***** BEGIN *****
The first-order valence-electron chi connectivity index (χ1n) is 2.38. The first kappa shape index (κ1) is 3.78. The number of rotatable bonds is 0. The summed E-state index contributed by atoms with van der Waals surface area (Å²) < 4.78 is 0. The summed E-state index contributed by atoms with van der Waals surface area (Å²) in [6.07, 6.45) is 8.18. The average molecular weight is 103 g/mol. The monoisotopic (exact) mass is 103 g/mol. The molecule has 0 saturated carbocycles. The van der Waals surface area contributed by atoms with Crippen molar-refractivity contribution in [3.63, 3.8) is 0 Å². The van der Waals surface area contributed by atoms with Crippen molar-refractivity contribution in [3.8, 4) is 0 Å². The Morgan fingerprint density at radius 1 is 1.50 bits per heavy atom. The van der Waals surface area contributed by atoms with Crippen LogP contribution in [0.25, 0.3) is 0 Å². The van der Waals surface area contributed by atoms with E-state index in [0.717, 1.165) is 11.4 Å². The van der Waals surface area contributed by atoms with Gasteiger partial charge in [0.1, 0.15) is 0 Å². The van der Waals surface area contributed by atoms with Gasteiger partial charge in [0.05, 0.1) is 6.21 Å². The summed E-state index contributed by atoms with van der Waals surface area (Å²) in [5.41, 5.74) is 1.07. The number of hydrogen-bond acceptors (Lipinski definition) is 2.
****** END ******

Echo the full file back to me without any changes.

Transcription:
The first-order valence-electron chi connectivity index (χ1n) is 2.38. The first kappa shape index (κ1) is 3.78. The number of rotatable bonds is 0. The summed E-state index contributed by atoms with van der Waals surface area (Å²) < 4.78 is 0. The summed E-state index contributed by atoms with van der Waals surface area (Å²) in [6.07, 6.45) is 8.18. The average molecular weight is 103 g/mol. The monoisotopic (exact) mass is 103 g/mol. The molecule has 0 saturated carbocycles. The van der Waals surface area contributed by atoms with Crippen molar-refractivity contribution in [3.63, 3.8) is 0 Å². The van der Waals surface area contributed by atoms with Crippen molar-refractivity contribution in [3.8, 4) is 0 Å². The Morgan fingerprint density at radius 1 is 1.50 bits per heavy atom. The van der Waals surface area contributed by atoms with Crippen LogP contribution in [0.25, 0.3) is 0 Å². The van der Waals surface area contributed by atoms with E-state index in [0.717, 1.165) is 11.4 Å². The van der Waals surface area contributed by atoms with Gasteiger partial charge in [0.1, 0.15) is 0 Å². The van der Waals surface area contributed by atoms with Gasteiger partial charge in [0.05, 0.1) is 6.21 Å². The summed E-state index contributed by atoms with van der Waals surface area (Å²) in [5.41, 5.74) is 1.07. The number of hydrogen-bond acceptors (Lipinski definition) is 2.